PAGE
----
U.S. Treasury yields fell on Thursday morning, as investors digested hotter-than-expected inflation data, released in the previous session.
The yield on the benchmark 10-year Treasury note dropped 7 basis points to 2.8407% at 4:25 a.m. ET. The yield on the 30-year Treasury bond moved 4 basis points lower to 2.9942%. Yields move inversely to prices and 1 basis point is equal to 0.01%.
April’s consumer price index, released Wednesday, rose 8.3% year-on-year. That was higher than the anticipated 8.1% growth in inflation, but was below March’s 8.5% CPI reading.
The 10-year Treasury yield climbed back above 3% following the release of the report, but then eased back.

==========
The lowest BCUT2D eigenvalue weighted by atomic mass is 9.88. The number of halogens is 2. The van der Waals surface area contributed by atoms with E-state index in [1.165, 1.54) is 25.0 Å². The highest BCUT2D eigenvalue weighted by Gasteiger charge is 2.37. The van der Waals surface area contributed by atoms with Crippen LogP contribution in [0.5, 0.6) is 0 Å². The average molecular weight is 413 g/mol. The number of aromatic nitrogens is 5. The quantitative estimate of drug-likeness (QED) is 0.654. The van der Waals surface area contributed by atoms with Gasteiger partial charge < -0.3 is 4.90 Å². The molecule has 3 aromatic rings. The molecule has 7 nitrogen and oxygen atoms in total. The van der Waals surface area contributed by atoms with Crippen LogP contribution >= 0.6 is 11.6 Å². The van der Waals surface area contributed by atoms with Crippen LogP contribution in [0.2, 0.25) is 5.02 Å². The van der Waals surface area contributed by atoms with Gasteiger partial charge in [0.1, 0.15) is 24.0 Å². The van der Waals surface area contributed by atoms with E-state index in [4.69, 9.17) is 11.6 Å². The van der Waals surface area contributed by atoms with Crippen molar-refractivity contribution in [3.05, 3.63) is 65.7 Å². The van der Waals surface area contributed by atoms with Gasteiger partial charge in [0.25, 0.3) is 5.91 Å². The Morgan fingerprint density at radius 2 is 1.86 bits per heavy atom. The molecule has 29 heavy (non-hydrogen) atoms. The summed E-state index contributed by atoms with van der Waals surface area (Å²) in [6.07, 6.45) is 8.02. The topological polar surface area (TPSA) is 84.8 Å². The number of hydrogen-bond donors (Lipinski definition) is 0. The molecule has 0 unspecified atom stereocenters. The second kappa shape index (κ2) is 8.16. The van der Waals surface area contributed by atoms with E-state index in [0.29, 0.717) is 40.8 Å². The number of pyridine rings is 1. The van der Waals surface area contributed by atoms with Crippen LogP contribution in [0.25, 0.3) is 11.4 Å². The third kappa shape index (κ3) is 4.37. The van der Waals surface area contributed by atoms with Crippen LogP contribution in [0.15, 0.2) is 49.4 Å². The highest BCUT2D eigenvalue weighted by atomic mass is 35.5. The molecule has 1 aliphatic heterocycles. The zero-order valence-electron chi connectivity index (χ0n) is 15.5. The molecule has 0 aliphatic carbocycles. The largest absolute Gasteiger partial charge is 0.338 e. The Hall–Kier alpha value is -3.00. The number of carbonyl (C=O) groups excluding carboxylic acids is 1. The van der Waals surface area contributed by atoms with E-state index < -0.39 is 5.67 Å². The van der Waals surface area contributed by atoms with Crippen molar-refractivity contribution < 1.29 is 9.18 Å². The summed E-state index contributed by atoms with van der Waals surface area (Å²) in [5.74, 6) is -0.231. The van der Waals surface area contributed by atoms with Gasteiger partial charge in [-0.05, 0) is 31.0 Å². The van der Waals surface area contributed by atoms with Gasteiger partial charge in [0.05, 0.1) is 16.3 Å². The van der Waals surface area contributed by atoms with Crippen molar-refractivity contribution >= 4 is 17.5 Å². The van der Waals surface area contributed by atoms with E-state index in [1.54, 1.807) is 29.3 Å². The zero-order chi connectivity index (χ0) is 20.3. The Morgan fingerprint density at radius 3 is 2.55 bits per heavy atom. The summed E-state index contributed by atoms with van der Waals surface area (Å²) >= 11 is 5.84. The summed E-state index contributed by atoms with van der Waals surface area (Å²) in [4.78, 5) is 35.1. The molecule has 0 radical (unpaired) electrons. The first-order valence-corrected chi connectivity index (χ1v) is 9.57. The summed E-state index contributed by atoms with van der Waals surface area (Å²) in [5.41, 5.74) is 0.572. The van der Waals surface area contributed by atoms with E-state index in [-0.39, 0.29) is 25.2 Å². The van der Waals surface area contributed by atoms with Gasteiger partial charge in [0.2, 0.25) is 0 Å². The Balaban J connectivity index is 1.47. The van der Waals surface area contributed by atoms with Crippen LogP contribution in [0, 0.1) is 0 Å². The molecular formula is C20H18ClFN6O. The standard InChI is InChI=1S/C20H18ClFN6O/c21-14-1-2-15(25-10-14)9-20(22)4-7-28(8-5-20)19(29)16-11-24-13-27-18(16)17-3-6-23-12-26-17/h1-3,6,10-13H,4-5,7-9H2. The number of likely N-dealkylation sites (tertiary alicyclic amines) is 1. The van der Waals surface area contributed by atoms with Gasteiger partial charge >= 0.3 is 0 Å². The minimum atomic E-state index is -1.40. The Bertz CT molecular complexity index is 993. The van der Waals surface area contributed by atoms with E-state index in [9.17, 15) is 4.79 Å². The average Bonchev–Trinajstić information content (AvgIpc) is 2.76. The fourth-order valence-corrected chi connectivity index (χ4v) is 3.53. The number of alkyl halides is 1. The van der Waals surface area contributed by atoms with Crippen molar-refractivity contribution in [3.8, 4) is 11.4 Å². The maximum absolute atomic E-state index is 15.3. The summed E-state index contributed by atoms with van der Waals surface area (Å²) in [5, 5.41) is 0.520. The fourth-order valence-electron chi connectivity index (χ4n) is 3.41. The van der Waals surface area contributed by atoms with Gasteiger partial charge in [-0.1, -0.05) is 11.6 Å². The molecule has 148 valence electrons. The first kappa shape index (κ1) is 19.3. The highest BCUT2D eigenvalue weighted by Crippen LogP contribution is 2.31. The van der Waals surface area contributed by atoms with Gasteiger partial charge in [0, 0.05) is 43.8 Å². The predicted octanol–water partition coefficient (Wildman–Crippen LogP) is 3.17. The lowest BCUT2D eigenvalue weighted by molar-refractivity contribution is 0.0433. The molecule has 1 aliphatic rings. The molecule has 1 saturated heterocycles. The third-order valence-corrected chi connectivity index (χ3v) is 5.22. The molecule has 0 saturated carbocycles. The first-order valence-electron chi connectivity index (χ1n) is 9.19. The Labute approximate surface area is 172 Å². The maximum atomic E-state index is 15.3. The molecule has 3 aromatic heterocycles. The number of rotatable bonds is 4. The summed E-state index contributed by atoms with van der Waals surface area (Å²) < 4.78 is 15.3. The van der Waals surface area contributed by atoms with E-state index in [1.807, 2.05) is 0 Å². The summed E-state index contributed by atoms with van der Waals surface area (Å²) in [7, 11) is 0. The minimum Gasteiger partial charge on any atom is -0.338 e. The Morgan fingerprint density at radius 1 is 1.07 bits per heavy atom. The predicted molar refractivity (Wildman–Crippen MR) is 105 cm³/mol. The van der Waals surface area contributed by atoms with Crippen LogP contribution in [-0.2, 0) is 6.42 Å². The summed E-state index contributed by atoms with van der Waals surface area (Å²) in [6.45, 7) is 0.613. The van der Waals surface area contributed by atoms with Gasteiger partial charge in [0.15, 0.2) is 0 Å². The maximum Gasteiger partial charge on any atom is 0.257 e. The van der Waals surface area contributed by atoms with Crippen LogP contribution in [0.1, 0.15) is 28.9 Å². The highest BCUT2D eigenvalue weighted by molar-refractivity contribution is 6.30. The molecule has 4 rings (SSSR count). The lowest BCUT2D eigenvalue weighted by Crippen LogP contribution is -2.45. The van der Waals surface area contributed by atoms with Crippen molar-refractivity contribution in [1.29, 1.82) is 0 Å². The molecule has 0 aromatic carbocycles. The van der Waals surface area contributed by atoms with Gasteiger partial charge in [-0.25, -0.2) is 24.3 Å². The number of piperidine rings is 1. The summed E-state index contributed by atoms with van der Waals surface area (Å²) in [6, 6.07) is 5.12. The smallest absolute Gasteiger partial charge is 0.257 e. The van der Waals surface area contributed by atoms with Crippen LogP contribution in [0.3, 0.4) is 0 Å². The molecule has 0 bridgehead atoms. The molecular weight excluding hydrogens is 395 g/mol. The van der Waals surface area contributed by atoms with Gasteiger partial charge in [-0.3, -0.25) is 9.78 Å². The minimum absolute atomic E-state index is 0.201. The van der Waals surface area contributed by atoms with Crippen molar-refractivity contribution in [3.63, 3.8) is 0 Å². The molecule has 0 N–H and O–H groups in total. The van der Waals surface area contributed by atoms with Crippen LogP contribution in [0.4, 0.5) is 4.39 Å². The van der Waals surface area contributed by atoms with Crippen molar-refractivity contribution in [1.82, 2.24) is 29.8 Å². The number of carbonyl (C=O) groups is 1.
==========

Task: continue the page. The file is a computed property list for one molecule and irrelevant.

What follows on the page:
The latest inflation reading supports the Federal Reserve’s plans to more aggressively hike interest rates to combat persistent pricing pressures, fueling recession fears.
Bob Parker, investment committee member at Quilvest Wealth Management, told CNBC’s “Squawk Box Europe” on Thursday that the “risk of the global economy going into recession obviously is still an outside risk.”
However, Parker believed the chances of a recession had risen from between 10% and 15% a few months ago, to close to 30%, with a 1-2 year time horizon.
“So if you call that stagflation, yes we have it,” he said.
On Thursday, April’s producer price index, which tracks wholesale inflation, is due to come out at 8:30 a.m. ET.
The number of jobless claims filed during the week ended May 7 is also slated for release at 8:30 a.m. ET.
Auctions are scheduled to be held on Thursday for $35 billion of 4-week bills, $30 billion of 8-week bills and $22 billion of 30-year bonds.